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You Should Demand More From Sony's UMD Passport Program

Sony's UMD-to-Vita service comes across as needlessly exploitative...but it can be fixed.

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I’m not sure I’ve witnessed a more blatant cash grab that came and went without a lick of righteous fanfare from the consumers it gouges more than Sony’s recent revealing of the UMD Passport program. To be fair, it initially passed under my radar, too.

I know, I know, we’re all busy playing through The Elder Scrolls V: Skyrim--but still. Listen.

The biggest problem with UMD Passport is not that it costs anything, it's the lacking standards.
The biggest problem with UMD Passport is not that it costs anything, it's the lacking standards.

UMD Passport is Sony’s long-awaited service to give PSP owners a way to magically transport their UMD-based games on the handheld’s soon-launching successor, Vita. Vita does not come with a UMD reader, which means those games are as good as garbage without access to a digital version to play on Vita. Sony talked about implementing a feature like this when PSP go was a thing but it never materialized.

Sony has not announced UMD Passport outside of Japan, and did not answer my latest query about it.

To take advantage of UMD Passport, users must download a “UMD Passport” application to their PSP, insert a compatible UMD, and Sony somehow verifies that UMD (the exact process isn't known). Once that’s done, you gain access to a digital version--for a cost, anyway.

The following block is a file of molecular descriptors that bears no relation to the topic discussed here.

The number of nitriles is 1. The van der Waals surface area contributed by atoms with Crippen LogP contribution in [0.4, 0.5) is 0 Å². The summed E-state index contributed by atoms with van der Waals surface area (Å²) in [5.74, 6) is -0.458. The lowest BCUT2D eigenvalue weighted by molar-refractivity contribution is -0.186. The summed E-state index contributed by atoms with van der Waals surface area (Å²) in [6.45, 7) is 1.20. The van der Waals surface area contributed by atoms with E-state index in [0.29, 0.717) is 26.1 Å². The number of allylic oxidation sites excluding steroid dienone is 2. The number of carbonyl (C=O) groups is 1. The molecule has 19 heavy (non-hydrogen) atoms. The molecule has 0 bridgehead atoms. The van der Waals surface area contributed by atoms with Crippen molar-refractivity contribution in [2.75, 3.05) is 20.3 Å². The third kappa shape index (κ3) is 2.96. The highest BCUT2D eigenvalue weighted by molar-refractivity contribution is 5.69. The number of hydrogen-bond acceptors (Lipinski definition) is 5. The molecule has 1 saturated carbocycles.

And that’s where it gets weird really fast.

Simply charging for access to a digital copy isn’t worth getting up in arms about. Bandwidth, while cheap, isn’t free, so while one could argue that Sony should take the hit and encourage goodwill amongst early adopters, passing up on a the chance to ask for a little bit of cash in an age of endless monetization is, at this point, expected. It would make sense, then, to implement an across-the-board cost to make the digital conversion, a fee that would cover Sony’s bandwidth costs through PlayStation Network and provide publishers with compensation that encourages everyone to participate in the UMD Passport program.

No such standard exists. While it’s not plainly spelled out in Sony’s announcement (which is roughly but easily translatable through Google), it’s implied that publishers are determining what to charge for this, and it’s clear publishers have zero problem erring on the side of happily padding the bottom line.

Patapon 3 costs more to convert than Hot Shots Golf 2, but without any clear reason why.
Patapon 3 costs more to convert than Hot Shots Golf 2, but without any clear reason why.

The confusion begins with Sony itself unable to lay out what it should be charging for going digital, with Patapon 3 and Gran Turismo costing 1,000 yen ($12.89), while Hot Shots Golf 2 costs 500 yen ($6.44). The only difference between them seems to be release date and labeling--Hot Shots Golf 2 is part of the “best of” lineup in Japan, and was released late 2007. Gran Turismo (2009) and Patapon 3 (2011) came later.